Recently, the world’s largest ongoing study of the internal audit profession—the Global Internal Audit Common Body of Knowledge (CBOK)—was completed by the Institute of Internal Auditors (IIA) and Protiviti to ascertain expectations from key stakeholders regarding internal audit performance at organizations of varying operational models and sizes. The study sought input from members of audit committees all over the world about their expectations of the internal auditor’s role in the organization. We think all directors will find the results of the study applicable to their work in the coming year and beyond.
Below are six imperatives for internal auditors from the CBOK study based on feedback from audit committee members.
1. Focus more on strategic risks. According to the CBOK study, two out of three board members believe internal audit should have a more active role in evaluating the organization’s strategic risks. Study respondents indicated that internal audit should focus on strategic risks (as well as operational, financial and compliance risks) during audit projects (86 percent) and periodically evaluate and communicate key risks to the board and executive management (76 percent). Accordingly, chief audit executives (CAE) must focus their function sufficiently on the bigger picture to think more strategically when evaluating risks, proposing risk-based audit plans, and formulating audit findings. By understanding the organization’s business objectives and strategy, and identifying risks that create barriers to the organization achieving its objectives and executing its strategy successfully, the CAE increases internal audit’s value proposition.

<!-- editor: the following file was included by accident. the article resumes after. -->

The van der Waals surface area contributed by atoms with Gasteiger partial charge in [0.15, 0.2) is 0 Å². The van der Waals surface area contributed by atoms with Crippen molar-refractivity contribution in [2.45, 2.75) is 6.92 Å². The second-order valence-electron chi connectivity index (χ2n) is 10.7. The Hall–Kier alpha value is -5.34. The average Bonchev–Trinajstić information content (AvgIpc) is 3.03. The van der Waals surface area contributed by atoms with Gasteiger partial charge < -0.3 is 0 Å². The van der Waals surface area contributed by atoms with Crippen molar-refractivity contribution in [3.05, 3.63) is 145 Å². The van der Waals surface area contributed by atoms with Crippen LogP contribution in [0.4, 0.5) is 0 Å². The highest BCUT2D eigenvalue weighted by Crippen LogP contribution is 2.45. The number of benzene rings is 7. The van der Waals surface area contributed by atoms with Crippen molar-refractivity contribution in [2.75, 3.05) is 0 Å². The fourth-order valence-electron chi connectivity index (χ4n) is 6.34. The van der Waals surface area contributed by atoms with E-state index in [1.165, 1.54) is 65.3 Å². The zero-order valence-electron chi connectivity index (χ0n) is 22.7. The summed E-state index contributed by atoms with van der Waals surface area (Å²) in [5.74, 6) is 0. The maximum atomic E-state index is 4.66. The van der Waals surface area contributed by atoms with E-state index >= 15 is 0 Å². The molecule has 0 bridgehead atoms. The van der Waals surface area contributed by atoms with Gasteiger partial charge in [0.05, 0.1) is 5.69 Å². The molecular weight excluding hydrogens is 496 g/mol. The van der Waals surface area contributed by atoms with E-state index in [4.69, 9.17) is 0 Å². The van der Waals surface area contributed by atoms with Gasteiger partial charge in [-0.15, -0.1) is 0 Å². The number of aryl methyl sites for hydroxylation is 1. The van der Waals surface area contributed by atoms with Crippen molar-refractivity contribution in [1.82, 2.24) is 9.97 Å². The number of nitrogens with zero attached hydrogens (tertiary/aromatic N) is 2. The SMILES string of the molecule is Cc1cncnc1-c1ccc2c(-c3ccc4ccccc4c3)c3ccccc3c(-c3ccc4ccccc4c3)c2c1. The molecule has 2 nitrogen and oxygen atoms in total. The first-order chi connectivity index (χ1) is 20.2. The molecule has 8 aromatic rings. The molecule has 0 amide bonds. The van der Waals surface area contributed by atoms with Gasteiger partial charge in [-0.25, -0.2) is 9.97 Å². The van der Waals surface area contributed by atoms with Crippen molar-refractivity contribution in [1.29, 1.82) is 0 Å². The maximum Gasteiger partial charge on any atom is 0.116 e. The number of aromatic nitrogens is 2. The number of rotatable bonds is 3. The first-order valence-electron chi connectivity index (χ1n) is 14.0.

2. Think beyond the scope. The call for internal auditors to think strategically leads to another challenge: thinking beyond the scope of the audit plan. Thinking beyond scope means, for example, that the auditor should:
“Connect the dots” when considering enterprisewide implications of the findings of multiple audits, particularly findings with significant business model underpinnings;
Broaden the focus on operations, compliance, and nonfinancial reporting issues; and
Watch for patterns or signs indicating a deteriorating risk culture.
By focusing more broadly on the implications of audit findings, and thinking beyond the expressed or implied boundaries set by the audit plan, internal audit is better positioned to deliver stronger, more practical, and harder-hitting recommendations aligned with what directors are seeking.
3. Add more value through consulting. In today’s era of slower economic growth, a high premium is placed on operational effectiveness and efficiency. The CBOK study respondents picked up on this point, as 73 percent of respondents recommended that internal audit advise on business process improvements. For example, consulting activities by internal audit can result in: strengthening of the lines of defense that make risk management work; more effective collaboration with other independent functions focused on managing risk and compliance; improvements in the control structure, including greater use of automated controls; and suggestions for improving and streamlining compliance. These study findings underscore the benefit of investing in consulting services that will strengthen business processes.
4. Facilitate effective, high-quality communication. Board members generally rate internal audit’s communication at a high level of confidence. For example, a large majority of directors give high scores for the quality (83 percent) and frequency (81 percent) of internal audit’s communication. That’s good news and a great foundation on which to build the board’s satisfaction with the internal auditor’s role.